Dollhouse by Bill Coleman and Gordon Monahan
Like many proposals for new dance projects that come our way, Dollhouse appealed because of the characters of the artists undertaking the collaboration. The idea was cool enough – a person lost in a world he does not understand and has no control over – but the artists involved, dancer/choreographer Bill Coleman and composer/sound artist Gordon Monahan, had proven themselves to be unconventional artists who would do something unexpected.
Bill’s intentions were spelled out in the program: “In Dollhouse I have tried to find an arena to enact a particular approach to movement and performance. This approach encourages unconscious or involuntary movement from the dancer.” The idea was that Gordon would create a living soundscape made of objects and electronic devices which would both trigger the unconscious movements of the dancer and be triggered by him.
That’s what developed over the course of their creative process, which began with a residency with Public Energy at the Market Hall in January of 2015 during which they experimented with bowling balls, step ladders, car tires, beer kegs (empty) and all manner of sound-making trip hazards that would get in the way of a dancer just trying to get around the stage.
The stuff that made it to the final production in April of 2016 included hot plates with steaming bowls of water tuned to different frequencies, body-sensors applied by Gordon (he is on stage, manipulating sounds, throughout the show) to Bill’s skin that triggered their own sounds, an epic waterfall that soaked everything at the show’s climax, a custom make jacket (by Metis artist Edward Poitras) with a dozen arrows stuck in Bill’s back, and the signature special effect: dozens of mouse traps scattered about the floor that bit at Bill’s feet and jumped up in the air in his failed attempt to find safe passage about the stage. Oh and don’t forget the lighting fixture that fell from the grid, swinging dangerously close to Bill’s head, an effect brought to the project by lighting designer / technical wiz Pierre Lavoie.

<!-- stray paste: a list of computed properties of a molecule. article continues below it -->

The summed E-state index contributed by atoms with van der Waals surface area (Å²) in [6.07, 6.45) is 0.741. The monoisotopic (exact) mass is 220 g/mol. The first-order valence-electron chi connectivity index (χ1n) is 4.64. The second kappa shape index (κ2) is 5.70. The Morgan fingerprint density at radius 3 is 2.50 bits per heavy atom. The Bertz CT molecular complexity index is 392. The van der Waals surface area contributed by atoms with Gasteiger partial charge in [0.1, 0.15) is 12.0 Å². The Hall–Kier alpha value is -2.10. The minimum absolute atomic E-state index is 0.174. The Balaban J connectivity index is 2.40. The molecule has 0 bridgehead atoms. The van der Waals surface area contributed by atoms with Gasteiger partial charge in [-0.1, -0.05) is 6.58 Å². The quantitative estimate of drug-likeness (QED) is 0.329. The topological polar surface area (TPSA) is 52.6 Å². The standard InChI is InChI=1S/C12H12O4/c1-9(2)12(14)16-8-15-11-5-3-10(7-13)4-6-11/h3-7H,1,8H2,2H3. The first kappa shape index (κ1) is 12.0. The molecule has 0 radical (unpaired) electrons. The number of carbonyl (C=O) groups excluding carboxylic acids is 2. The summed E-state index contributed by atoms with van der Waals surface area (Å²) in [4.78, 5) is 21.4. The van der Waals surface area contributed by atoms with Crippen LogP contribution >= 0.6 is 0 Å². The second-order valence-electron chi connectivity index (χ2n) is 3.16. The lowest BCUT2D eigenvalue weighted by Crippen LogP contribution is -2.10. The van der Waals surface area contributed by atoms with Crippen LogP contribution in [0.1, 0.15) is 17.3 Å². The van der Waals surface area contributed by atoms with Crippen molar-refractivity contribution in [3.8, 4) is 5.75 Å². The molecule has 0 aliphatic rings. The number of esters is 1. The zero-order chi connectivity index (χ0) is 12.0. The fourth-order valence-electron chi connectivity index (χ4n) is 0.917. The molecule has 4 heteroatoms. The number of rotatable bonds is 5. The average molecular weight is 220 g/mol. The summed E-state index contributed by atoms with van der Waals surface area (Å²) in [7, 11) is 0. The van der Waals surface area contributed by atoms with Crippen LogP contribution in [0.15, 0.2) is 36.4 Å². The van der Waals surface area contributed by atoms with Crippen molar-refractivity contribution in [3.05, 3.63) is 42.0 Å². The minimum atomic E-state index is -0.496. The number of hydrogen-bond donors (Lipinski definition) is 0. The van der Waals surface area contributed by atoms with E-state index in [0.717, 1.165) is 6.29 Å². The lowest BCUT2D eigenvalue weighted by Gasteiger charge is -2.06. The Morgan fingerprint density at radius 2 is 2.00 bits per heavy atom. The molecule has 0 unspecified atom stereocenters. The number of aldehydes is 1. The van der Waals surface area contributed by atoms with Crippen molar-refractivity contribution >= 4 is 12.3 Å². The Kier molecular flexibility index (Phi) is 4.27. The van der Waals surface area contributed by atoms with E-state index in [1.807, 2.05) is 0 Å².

Sadly, that one did not make the touring production of Dollhouse, which has had a remarkable life on the road (including a two week residency at the Edinburgh Fringe in 2017) despite what seems to be a monumental task of assembling and disassembling the numerous special effects and set pieces. Its success was partly due to some positive critical response, including Globe and Mail dance critic Martha Schabas putting it on the top-ten list for 2016 following its run at Canadian Stage in Toronto. All in all a gratifying result for a made-in-Peterborough dance.